yes but is it mined or purchased btc? if you mine it, I can't se how they can consider it anything other than the money invested in hardware and when you finallt convert it to fiat.
If you purchase Bitcoin then fair enough, you've invested in a commodity.


Title: Re: BTC and taxes
Post by: norgan on June 26, 2014, 01:05:05 AM
yes but is it mined or purchased btc? if you mine it, I can't se how they can consider it anything other than the money invested in hardware and when you finallt convert it to fiat.
If you purchase Bitcoin then fair enough, you've invested in a commodity.
i would rather not say cause i'm not sure how i'm going to report it. i don't see how the IRS expects tax on something that came out of thin air and was not purchased but i do see them pursuing every single angle of acquisition regardless of how i got it. they want their cut. period. i guess it's like inheriting a million dollars or old paintings that are worth a million. you didn't work for it and you didn't invest for it but it fell in your lap it's worth alot of money and they want a piece of it.

See in Australia lottery winnings are not taxed, nor are other prizes. So, if you could extend that to "I won a block" then is it winnings, investment, capital or other?


Title: Re: BTC and taxes
Post by: deebob on June 26, 2014, 01:39:05 AM
I thought most wont even consider an audit since we just laid off a lot of IRS agents lol.


Title: Re: BTC and taxes
Post by: zedicus on June 26, 2014, 01:45:01 AM
Buy the rental property in bitcoin directly!

No cashing out required!


The real cashing out is actually not having too.. 


Title: Re: BTC and taxes
Post by: KonstantinosM on June 26, 2014, 01:53:35 AM
Buy the rental property in bitcoin directly!

No cashing out required!


The real cashing out is actually not having too.. 


Either that or (Very off topic) perhaps taxation should be simplified and be made fair across the bord. Like a flat value added tax on everything.... The rich, corporations, the poor, anyone pays the same % on every transaction.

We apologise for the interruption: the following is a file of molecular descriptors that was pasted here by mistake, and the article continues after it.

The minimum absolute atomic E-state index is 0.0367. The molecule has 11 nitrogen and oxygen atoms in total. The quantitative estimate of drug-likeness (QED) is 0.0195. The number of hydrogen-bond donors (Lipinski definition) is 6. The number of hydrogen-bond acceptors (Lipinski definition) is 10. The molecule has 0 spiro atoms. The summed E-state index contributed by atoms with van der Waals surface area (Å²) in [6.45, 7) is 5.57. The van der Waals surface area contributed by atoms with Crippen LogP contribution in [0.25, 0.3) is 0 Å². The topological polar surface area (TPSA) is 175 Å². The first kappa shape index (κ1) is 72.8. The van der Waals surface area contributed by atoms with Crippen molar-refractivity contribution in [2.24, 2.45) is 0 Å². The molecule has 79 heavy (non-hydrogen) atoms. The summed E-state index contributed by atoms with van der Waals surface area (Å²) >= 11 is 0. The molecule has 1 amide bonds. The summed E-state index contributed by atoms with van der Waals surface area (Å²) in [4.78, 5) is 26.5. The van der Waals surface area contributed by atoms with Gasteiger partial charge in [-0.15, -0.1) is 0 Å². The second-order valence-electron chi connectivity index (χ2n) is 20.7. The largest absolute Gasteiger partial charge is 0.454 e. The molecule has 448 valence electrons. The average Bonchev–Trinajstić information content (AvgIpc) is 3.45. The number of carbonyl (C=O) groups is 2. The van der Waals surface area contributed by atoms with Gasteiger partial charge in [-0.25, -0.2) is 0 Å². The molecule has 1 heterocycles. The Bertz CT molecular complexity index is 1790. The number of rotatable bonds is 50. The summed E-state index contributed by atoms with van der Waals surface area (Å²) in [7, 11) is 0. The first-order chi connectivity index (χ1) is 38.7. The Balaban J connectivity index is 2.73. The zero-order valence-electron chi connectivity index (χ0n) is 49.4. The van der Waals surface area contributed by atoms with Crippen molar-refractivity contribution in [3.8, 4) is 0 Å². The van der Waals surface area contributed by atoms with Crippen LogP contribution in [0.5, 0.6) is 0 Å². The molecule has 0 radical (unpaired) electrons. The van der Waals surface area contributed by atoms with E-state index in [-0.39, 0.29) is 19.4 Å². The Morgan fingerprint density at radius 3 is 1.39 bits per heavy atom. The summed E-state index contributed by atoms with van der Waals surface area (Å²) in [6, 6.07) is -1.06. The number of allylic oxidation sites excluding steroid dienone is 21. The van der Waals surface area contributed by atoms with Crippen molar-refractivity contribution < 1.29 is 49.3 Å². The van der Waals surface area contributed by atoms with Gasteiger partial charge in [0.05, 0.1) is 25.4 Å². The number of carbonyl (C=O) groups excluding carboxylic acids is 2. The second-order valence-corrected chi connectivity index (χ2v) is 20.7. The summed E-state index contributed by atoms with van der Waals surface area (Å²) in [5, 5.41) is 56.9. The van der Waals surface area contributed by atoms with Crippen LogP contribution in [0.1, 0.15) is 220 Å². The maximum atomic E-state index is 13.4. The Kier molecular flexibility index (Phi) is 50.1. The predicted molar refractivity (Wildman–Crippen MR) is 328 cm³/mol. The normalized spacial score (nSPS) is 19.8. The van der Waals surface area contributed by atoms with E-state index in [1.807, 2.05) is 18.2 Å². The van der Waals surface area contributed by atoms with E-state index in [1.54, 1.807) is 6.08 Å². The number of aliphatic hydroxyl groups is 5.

Back on topic, you can buy any asset that is taxed very little sell it at a slight loss (smaller than the other tax) to an interested buyer (pre-arranged). The item would be any such thing you can buy for BTC although at this early stage that would be quite difficult an asset such as a certain amount of gold or silver could be used.

You use BTC to get the gold, you give it to whomever who buys it for fiat.

BTC to Gold to Fiat....


Title: Re: BTC and taxes
Post by: bitbaby on June 26, 2014, 02:39:46 AM
Quote
my CPA did mention it would be more cost effective to skip the cash out and straight trade my BTC for property but it's going to be very hard to accomplish this.

Difficult? more like impossible, the person selling you the property will have to declare the sale to the government and how much money he sold it for and to who and it can't be hidden. So even if you purchase it off the bitcoin you'd still have to pay the taxes for, buying bitcoin, selling bitcoin and most prolly for purchasing the property too.


Title: Re: BTC and taxes
Post by: zedicus on June 26, 2014, 02:43:28 AM
I hear its about to get alot easier!
http://www.coindesk.com/smart-property-colored-coins-mastercoin/


http://www.businessinsider.com/this-home-can-be-purchased-with-bitcoins-2013-12?op=1
 


Title: Re: BTC and taxes
Post by: bitbaby on June 26, 2014, 04:30:16 AM
Difficult? more like impossible, the person selling you the property will have to declare the sale to the government and how much money he sold it for and to who and it can't be hidden. So even if you purchase it off the bitcoin you'd still have to pay the taxes for, buying bitcoin, selling bitcoin and most prolly for purchasing the property too.
very difficult, but not impossible. i have seen people here selling land and homes for BTC. i have also seen a guy list his million dollar apartment across from central park for BTC only.

any transfer of property would obviously have to be declared. but if i traded BTC i would only have to pay for the acquisition of the BTC and the acquisition of the property. this would effectively skip the cashing out tax.
Well that's true it will leave out the sell btc tax and I think that's the best option, everything else would be a bit illegal. But it can still be tricky you might also have to detail them on where you got the money to acquire that much BTC.


Title: Re: BTC and taxes
Post by: WEB slicer on June 26, 2014, 04:32:38 AM
maybe i mined it? maybe i spent $1000 on BTC when the price was at $2?


Title: Re: BTC and taxes
Post by: bitbaby on June 26, 2014, 05:16:06 AM
Yeah you could say that you bought it real cheap in the market when it was $2 but I don't know if they will ask for some proofs regarding that or not.


Title: Re: BTC and taxes